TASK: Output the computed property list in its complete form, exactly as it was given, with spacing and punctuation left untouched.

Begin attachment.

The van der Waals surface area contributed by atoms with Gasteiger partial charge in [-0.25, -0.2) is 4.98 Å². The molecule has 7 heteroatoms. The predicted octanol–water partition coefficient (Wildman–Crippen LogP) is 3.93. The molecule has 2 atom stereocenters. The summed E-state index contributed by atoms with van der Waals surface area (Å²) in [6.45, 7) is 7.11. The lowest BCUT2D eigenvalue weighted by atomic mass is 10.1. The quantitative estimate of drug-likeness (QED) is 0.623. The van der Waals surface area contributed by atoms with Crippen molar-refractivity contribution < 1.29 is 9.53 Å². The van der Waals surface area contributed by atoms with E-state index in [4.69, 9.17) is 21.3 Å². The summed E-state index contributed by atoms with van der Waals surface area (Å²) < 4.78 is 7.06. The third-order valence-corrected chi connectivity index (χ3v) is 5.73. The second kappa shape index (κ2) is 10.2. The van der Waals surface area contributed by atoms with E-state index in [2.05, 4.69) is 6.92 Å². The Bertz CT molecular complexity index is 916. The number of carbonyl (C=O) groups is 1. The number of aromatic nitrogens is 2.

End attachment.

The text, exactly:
The van der Waals surface area contributed by atoms with Gasteiger partial charge in [-0.25, -0.2) is 4.98 Å². The molecule has 7 heteroatoms. The predicted octanol–water partition coefficient (Wildman–Crippen LogP) is 3.93. The molecule has 2 atom stereocenters. The summed E-state index contributed by atoms with van der Waals surface area (Å²) in [6.45, 7) is 7.11. The lowest BCUT2D eigenvalue weighted by atomic mass is 10.1. The quantitative estimate of drug-likeness (QED) is 0.623. The van der Waals surface area contributed by atoms with Crippen molar-refractivity contribution < 1.29 is 9.53 Å². The van der Waals surface area contributed by atoms with E-state index in [4.69, 9.17) is 21.3 Å². The summed E-state index contributed by atoms with van der Waals surface area (Å²) < 4.78 is 7.06. The third-order valence-corrected chi connectivity index (χ3v) is 5.73. The second kappa shape index (κ2) is 10.2. The van der Waals surface area contributed by atoms with E-state index in [2.05, 4.69) is 6.92 Å². The Bertz CT molecular complexity index is 916. The number of carbonyl (C=O) groups is 1. The number of aromatic nitrogens is 2.